Image copyright Bioware/Electronic Arts. Also, the Reapers never manage to be this cool, again, either.

The game, from then on, becomes entirely about the Reapers, and they take over the narrative, but they’re not very interesting.  They also contradict themselves a lot, never living up to their promised potential, but what’s really boring about them is that they have no identity.  In a series where the “humanization,” for literally lacking a better term, of the alien is a major theme in the story, the Reapers stand apart.  While that was probably the thematic point of the Reapers, it doesn’t work for them.  Sovereign, and to a much lesser extent, Harbinger, try to act as the “face” or identity of the Reapers, nothing gives them any sense of character.  Even the Geth, who are also synthetic beings with a gestalt mind, get a lot more personality.  They’re given goals, identities and characters, as well as an engaging backstory, that allows them to grow beyond being simple death machines that ran the cute engineer girl’s people off of their home planet.  They exist simply to be an antagonist (and then they burn the setting down as one final “fuck you” to Drew Karpshyn), lacking any nuance or narrative interest.  In short, they’re boring.  Also, they don’t really fit with the rest of the setting.

The Kett are basically the Reapers 2.0.  The Reapers show up, eat everything to make them a part of who they are, are an implacable army of destruction and their power is so much greater, the Council species barely have a fighting chance (and then they don’t because at the end, someone half remembered some of the things Sovereign said in that awesome conversation you had with him on Virmire).  The Kett manage to be exactly that.  However, they have one thing that makes them different from the Reapers.  Also from the Borg, to which they are also quite similar.  See, the Kett are people.  Yeah, they have their old lives stripped of them and there’s this quasi-religious element to their new identity that forces them to live this creepily Spartan lifestyle, but this seems to be cultural, not genetic.  The few Kett we get a chance to interact with have their own unique personalities and are basically people.  Terrible people, sure, but they’re people.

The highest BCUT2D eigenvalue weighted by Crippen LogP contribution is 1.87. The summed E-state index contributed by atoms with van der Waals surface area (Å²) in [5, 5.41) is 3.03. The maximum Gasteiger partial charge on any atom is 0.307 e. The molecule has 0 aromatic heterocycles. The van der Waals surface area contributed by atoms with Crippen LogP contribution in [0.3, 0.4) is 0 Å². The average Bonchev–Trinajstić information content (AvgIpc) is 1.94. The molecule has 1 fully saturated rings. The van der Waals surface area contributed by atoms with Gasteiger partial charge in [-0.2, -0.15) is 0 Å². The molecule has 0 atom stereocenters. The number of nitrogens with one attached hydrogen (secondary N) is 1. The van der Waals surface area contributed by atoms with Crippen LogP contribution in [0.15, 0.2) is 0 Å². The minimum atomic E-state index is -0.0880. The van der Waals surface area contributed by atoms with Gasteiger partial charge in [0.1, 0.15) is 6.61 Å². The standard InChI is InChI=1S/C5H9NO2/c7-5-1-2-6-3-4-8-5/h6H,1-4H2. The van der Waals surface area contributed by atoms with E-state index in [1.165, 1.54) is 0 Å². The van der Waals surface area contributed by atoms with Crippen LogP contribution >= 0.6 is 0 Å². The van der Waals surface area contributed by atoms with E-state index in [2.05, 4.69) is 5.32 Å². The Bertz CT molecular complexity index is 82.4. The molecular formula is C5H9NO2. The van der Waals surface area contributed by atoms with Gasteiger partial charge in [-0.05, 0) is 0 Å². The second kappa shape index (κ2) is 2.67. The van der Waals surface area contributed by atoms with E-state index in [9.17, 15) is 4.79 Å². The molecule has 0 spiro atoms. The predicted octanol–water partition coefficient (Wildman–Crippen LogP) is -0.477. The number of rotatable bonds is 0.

This is where it works.  Since we can actually interact with them, they can fit into the Mass Effect paradigm really well.  If we can get some actual interesting Kett characters, even if they’re bad guys that we have no chance of managing to get on our side, they can be compelling and interesting.  Someone who genuinely sees Ryder as a rival, maybe even like how General Kang was to Captain Kirk, as an example, or maybe take that religious aspect the Archon had and make something with it.  Like a Paladin type character, a crusader, who is convinced it’s her holy duty to destroy the Initiative.  There’s a lot to play with, and that makes them interesting.  By making them people, it does mean that the game is never going to get the epic scene with Sovereign, but if that means we get to have human villains with thoughts, dreams and desires, as well as a way to deal with them that, potentially, isn’t violence (even if one can’t come up in the game), that makes for a better overall experience.  I’m willing to sacrifice that one moment for a longer term goal.

I’m back and I’m rested